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Vatican urges faithful to cool it during passing of the peace

Vatican urges faithful to cool it during passing of the peace

From Religion News Service:

In an effort to insure a more sober ritual, the Vatican has urged bishops to clamp down on singing, moving around and other casual expressions of affection when the sign of peace is exchanged during Mass.

The Congregation for Divine Worship and the Discipline of the Sacraments led by Spanish Cardinal Antonio Canizares Llovera, has sent a letter to bishops around the world expressing concern about what it considers to be ritual abuses.

Among them, he said, were turning the sign of peace into a “song of peace,” the priest leaving the altar during the interlude, or use of the ritual to offer congratulations at weddings or condolences at funerals.

Read more here. Pope Francis has reportedly approved this letter. Exchanging the peace can range from reserved to raucous in Episcopal churches. Seeing how close we are liturgically to our Roman brothers and sisters, what do you think of this effort to create a more “sober ritual?”


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Erin Garlock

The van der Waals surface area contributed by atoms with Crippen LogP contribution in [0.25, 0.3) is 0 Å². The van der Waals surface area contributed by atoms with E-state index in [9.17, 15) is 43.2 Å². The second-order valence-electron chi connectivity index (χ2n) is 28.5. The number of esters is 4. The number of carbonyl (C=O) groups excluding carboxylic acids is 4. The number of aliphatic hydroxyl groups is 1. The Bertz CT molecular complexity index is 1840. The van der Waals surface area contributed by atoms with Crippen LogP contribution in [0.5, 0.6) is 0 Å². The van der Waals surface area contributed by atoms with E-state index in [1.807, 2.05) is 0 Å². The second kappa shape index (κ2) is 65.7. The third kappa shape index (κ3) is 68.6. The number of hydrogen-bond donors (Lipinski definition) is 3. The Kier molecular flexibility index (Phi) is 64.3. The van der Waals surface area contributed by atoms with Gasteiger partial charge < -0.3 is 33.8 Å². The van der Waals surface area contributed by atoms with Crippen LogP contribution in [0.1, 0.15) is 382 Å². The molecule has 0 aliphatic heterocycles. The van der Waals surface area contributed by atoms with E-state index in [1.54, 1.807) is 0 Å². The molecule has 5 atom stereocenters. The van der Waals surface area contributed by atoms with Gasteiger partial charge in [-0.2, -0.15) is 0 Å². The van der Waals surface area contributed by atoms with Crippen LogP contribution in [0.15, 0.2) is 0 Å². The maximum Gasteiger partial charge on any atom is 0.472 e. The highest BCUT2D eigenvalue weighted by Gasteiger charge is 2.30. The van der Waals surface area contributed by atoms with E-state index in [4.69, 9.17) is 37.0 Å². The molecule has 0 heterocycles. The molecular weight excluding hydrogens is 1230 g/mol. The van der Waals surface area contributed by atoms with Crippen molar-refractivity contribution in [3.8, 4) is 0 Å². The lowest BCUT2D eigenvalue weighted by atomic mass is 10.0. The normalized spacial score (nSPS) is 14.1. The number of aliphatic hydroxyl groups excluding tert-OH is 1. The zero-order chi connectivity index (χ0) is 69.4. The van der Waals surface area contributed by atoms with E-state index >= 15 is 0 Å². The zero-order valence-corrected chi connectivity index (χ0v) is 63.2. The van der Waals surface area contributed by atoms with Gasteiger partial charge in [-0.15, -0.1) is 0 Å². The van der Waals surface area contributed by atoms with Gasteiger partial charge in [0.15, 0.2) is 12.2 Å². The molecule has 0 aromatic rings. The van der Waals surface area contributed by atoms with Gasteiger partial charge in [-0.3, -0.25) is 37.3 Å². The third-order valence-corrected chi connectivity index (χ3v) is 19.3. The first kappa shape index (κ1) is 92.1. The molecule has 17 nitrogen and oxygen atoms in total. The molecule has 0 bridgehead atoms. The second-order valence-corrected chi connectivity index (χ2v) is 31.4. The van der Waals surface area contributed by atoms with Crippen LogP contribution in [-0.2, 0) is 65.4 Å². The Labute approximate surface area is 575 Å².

My wife and I refer to this as “The Great Meandering”. We enjoy greeting multiple people – it is also an easy way to learn new names. We have multiple services on Sunday, each with a slightly different feel to them.

If the intent is to have a more “sober ritual” why is there celebratory song at various occasions and places within the service? It must be “sober”, unless we say otherwise.

Pepper Marts

People are amazingly diverse, with differing needs and tastes. From time to time it’s worth recalling that there are only two kinds: immanentists and transcendentalists. They are most easily distinguished at the Peace. The immanentist has greeted no one until all have been greeted; for the transcendentalist, greeting one is to have greeted all. I try to take care of both.


… Depends on the mood at the time. If liturgy is always sober, methodical and restrained, it’s going to put parishioners to sleep. I don’t thinks that’s appropriate either.

[Chaiyah – please sign your full name when you comment – thanks, editor]

Clint Davis

Considering the Roman Rite Peace is right after the Lord’s Prayer and right before the Fraction, I can kind of understand their desire for a more restrained and reverent Pax.

Ann Fontaine
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